Bill skated through his high school’s easy coursework, making strong grades and still enjoying ample free time for other pursuits. He had always worked, ever since he was a child cleaning spittoons and mopping floors at his father’s and grandfather’s tavern for five dollars a week. Later he began mowing lawns, but his big windfall came when he got a job bailing hay for a curmudgeonly preacher at age fourteen. It was incredibly hard manual labor on the hottest days of the year for a buck an hour, but those ten-hour shifts felt like winning the lottery. They also laid a strong foundation for business acumen. “The preacher was a tough old bird, and he started going weeks or months without paying me,” Bill recounts. “My father refused to intervene, so I had to learn to stand up for myself, which was a defining moment. It shaped me in so many ways as I later worked with customers and became a manager.”

Bill was also very passionate about cars. He took three years of vocational auto mechanics in high school and loved rebuilding engines, placing second in the state at an auto mechanic competition at the Indy 500 track. He bought his first brand new pick-up truck in 1977 for $3,500, and went through 19 different cars by the time he was 21. He also got a job as a Packaging and Transportation Engineer at Kroger, where he found he had a real knack for interfacing with customers. It was the first time he realized he had a likeable personality and began coming out of his shell.

As Bill neared graduation, no one in his family had gone to college, and he had no intention of going himself. “I couldn’t afford to go, so I didn’t even think about it,” he reflects. He almost took a factory job with Cummins, but in conversations with his father, he remembered the looming threat of layoffs and decided to instead take a job as a mechanic at an Oldsmobile dealership in Fort Wayne. Upon arriving, he was paired with Doug Nickson, a petulant coworker who complained incessantly about his life. “I thought maybe I should consider a different career path, so I decided to go to college,” Bill says.

His parents didn’t have the money to pay for school, so Bill joined the Air Force to get an education but soon received an honorable discharge from basic training due to his detached retina. Disappointed but not discouraged, he decided to pay for college himself. “I knew the only thing I could ultimately control was my own action,” he says. “I may not be the smartest guy in the room, but I had been told that drive and determination win out over raw brains any day.”

With this in mind, he enrolled at Purdue University in Fort Wayne, working at a gas station and car wash in his spare time and befriending a man by the name of Bill Dice. The two shared a passion for cars and would talk avidly about them every Saturday until Bill transferred to Purdue’s main campus for his junior and senior year.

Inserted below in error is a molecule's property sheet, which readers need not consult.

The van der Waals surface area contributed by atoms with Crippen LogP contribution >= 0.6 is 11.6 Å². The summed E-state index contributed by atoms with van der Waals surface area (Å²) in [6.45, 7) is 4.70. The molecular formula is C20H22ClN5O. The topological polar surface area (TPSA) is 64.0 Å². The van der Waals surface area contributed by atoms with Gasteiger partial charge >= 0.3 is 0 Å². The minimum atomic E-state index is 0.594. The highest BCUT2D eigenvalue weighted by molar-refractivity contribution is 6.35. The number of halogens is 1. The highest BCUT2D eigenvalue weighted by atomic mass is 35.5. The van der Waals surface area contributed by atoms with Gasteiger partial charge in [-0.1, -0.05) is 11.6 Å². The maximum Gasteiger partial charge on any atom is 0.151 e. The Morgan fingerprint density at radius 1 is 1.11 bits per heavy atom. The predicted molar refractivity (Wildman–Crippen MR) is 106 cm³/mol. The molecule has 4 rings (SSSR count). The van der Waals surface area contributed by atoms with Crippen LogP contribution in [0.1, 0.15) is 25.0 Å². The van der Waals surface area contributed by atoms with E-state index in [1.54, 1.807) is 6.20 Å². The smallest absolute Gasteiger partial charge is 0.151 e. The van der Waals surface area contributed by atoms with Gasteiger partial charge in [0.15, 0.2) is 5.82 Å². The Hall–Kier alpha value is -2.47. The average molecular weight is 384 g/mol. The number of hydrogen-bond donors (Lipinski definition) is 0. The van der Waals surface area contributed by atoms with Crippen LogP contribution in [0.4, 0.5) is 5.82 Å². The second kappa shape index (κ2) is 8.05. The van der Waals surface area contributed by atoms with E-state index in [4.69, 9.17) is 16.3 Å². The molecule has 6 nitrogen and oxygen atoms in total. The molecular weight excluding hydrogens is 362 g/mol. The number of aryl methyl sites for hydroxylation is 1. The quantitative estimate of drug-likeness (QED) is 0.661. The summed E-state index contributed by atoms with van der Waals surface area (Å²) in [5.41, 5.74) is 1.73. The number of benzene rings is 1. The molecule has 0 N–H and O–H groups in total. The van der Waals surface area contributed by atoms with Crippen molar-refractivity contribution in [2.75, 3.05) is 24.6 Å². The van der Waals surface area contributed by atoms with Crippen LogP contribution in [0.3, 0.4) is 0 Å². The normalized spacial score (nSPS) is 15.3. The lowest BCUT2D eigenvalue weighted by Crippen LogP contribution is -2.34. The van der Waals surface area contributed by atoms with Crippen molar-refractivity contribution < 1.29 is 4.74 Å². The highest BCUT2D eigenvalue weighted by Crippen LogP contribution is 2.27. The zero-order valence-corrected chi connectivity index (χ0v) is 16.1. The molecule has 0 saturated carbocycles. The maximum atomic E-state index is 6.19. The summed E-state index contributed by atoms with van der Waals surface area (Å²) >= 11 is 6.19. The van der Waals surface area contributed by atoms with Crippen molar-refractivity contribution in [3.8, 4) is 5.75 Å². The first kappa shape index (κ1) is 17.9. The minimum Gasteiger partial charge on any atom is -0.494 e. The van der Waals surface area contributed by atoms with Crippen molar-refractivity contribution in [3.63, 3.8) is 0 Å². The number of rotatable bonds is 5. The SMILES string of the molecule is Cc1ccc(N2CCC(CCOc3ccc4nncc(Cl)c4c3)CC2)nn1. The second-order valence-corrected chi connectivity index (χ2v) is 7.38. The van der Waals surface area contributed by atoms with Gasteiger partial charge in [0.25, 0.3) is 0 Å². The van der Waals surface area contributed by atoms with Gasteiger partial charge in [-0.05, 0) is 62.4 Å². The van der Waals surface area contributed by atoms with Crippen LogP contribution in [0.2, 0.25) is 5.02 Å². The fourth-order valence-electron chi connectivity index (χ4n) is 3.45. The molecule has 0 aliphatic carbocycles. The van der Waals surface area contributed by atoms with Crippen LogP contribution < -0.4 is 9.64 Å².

The experience of campus life transformed him in ways as invaluable as they were drastic, unleashing his affinity for leadership and strategy. Mirroring his father’s passion and commitment to community involvement, Bill attended summer conferences for the Trade Association, joined the American Society of Agricultural Engineers, and served as Vice Chair of its National Student chapter. He not only came into his own as a student leader, but also as a family man, marrying the summer before his senior year.

His innovation skills were further honed after college while working for the Indiana Farm Bureau Co-op, excelling through a state-operated fast-track management program and thoroughly immersing himself in dairy farm culture. He then made a considerable stir in the industry by endorsing and selling new technology that increased milk production by 25 percent. “The whole experience taught me the importance and profitability of always looking at new technology or new ways of accomplishing things, never being constrained by the status quo,” he explains.

Several years out of college and amidst this success, Bill found himself randomly covering an emergency shift at the old gas station where he had worked throughout his youth, when suddenly his old friend Bill Dice showed up. Mr. Dice invited Bill to come work as a regional sales manager for him at a plastics company called Group Dekko International. He wouldn’t take no for an answer, so the young man took a leap of faith and never looked back. “I’m glad I did because it moved me into the industrial manufacturing side of things, setting me up for the career I have today,” Bill reflects.

Under the influence of Chet Dekko, the visionary owner of the company and a mentor to Bill, he was thrown into any number of sink-or-swim situations in his new role, but he remained true to his mantra and never quit. “Chet expected more of people than they think they can do, which can be a motivating management style,” Bill says. “But most importantly, he taught me how to solve problems.” Through his efforts at assembling and implementing a strong sales team, Bill was able to quadruple the business within two years.

Despite such pronounced success, he knew he needed more intensive manufacturing experience to get where he hoped to go in the future. After four years at Group Dekko, he turned down a promotion to plant manager and instead took a job at a tier one automotive glass supplier as a frontline supervisor, gaining invaluable experience in hardcore “just in time” manufacturing and then transitioning over to a commission-based job in industrial storage at Stanley Vidmar Inc. “I was making great money, but I was working out of my home, which was miserable because I need to be around people,” Bill says. “I realized money isn’t everything, and Chet Dekko offered me the position of Sales Manager of their plastics machinery business, Autojectors.” Bill accepted the job and was promoted through the ranks to President over a period of eight years, growing the business from $3.8 million to $20 million in that period.